Vocal music students shine at regional competition
Tonganoxie High School's music department has made an all-around transformation during the last three years.
Last week at regionals, students qualified in 22 competitions for state competition, which will be held next week in Salina.
Gordon Lankenau, vocal music teacher, was impressed.
"From what I understand, that's monumental," Lankenau said.
Or, as accompanist Carolyn Day said: "That's sort of like winning the Super Bowl."
The high school has two vocal music classes. Chieftain Singers has 16 students and 11 students are in the chorus, the majority of whom are freshmen.
Surprisingly, Lankenau said, the small classes are a plus.
"Our numbers are small, but there's strength in small numbers," Lankenau said. "By being small because it makes it so all the students have to be strong there's no place to hide. They have to stand on their own."
In the past three years since Lankenau began teaching vocal music and Charles VanMiddlesworth took over as band instructor, the vocal music and band classes have seen successes. And in the process, students in these programs, and the instructors, are gaining notoriety at the school.
"There are banners around the school congratulating the singers, like they do for sports," Day said. "By golly, the music has all the spirit, too. It's kind of like 'The Music Man,' or, 'The Music Men,' have come to town."
But Lankenau declines to take the credit for his students' success.
"We've known all along the kind of talent we had here," Lankenau said. "But it wasn't until the kids got the recognition that they started believing that."
Nicole Curran, a senior in Lankenau's Chieftain Singers group, agreed that vocal music students are even more enthusiastic now.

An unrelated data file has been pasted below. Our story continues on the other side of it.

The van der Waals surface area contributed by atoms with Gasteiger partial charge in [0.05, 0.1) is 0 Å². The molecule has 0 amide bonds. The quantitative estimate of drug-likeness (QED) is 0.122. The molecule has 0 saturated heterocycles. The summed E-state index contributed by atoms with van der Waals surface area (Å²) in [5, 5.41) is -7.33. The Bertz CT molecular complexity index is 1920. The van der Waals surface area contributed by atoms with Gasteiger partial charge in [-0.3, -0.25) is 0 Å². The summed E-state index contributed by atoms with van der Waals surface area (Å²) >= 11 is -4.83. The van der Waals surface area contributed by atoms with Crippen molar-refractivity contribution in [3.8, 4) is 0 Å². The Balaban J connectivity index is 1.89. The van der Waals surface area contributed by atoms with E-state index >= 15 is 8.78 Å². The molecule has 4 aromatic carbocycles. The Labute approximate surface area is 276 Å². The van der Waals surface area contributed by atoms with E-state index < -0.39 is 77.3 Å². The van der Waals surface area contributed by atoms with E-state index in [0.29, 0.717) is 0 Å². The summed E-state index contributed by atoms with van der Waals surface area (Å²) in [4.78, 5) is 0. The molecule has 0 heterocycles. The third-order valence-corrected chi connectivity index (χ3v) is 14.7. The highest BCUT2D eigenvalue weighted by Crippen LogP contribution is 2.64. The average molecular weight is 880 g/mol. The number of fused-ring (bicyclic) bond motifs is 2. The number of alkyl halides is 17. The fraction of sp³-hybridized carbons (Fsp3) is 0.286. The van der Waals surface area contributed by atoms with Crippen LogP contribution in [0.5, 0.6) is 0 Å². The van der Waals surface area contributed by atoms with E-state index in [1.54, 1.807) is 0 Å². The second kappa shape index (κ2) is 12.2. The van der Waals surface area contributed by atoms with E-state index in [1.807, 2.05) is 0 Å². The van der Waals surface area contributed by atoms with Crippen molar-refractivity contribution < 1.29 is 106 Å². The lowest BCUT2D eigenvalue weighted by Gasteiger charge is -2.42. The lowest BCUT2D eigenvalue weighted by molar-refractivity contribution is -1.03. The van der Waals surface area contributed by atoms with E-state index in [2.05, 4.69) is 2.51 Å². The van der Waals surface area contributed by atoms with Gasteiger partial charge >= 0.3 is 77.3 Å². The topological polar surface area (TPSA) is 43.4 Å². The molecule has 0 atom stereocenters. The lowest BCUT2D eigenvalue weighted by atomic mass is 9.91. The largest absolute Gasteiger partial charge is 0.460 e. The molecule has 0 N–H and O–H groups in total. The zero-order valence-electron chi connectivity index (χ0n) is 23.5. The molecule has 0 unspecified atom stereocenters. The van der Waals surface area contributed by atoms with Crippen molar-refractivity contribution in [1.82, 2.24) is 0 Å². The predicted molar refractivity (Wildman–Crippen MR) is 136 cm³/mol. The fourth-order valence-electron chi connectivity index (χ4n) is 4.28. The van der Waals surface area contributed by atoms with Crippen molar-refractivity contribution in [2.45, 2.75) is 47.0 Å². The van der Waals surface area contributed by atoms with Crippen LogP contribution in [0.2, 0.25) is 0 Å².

"It's really picking up," Curran said. "And we're starting to get a lot more notice for what we're doing."
Lankenau equates choir to a team sport.
"You have to work together as a team," Lankenau said. "A chain is no stronger than the weakest link, and nobody wants to be the weak link."
Courtney Hoffhines, a sophomore, agreed that there's a strong feeling of teamwork among singers.
"Everybody here wants to do well," Hoffhines said. "We all have kind of a common goal to do well and we're all working on that together."
Also, Hoffhines said, Lankenau encourages them.
"Even if we're having a bad day, he keeps trying, and we can come in before and after school to practice and he's here," Hoffhines said. "He's a real good teacher."
But Brooke Ojala said even a good teacher can only take the students so far.
"It's more of a peer thing," she said. "We all want to do good the underclassmen want to live up to the seniors' expectations."
Moreover, the students say they appreciate Carolyn Day, piano accompanist to Lankenau's classes for two years.
"Oh she's sooooo sweet," four girls say in chorus when talking about Day.
"She's our friend," said Curran. "She encourages us a lot and she doesn't get mad and yell she helps us and she does it in a nice way."
Hoffhines added, "Gosh, we wouldn't be able to do anything without her."
Ojala said, "She doesn't have anything mean to say about anybody."
And Kim Larson added: "She wants us to succeed just as much as we do, and that helps a lot."
In turn, Day had high praise for the singers.
"You don't get those awards without working hard," Day said. "They've been working hard, and they have a high maturity level, and that helps, too."
Lankenau again stressed the talent of the students.
"The thing is, it's always been there," he said. "It was just a matter of getting it out."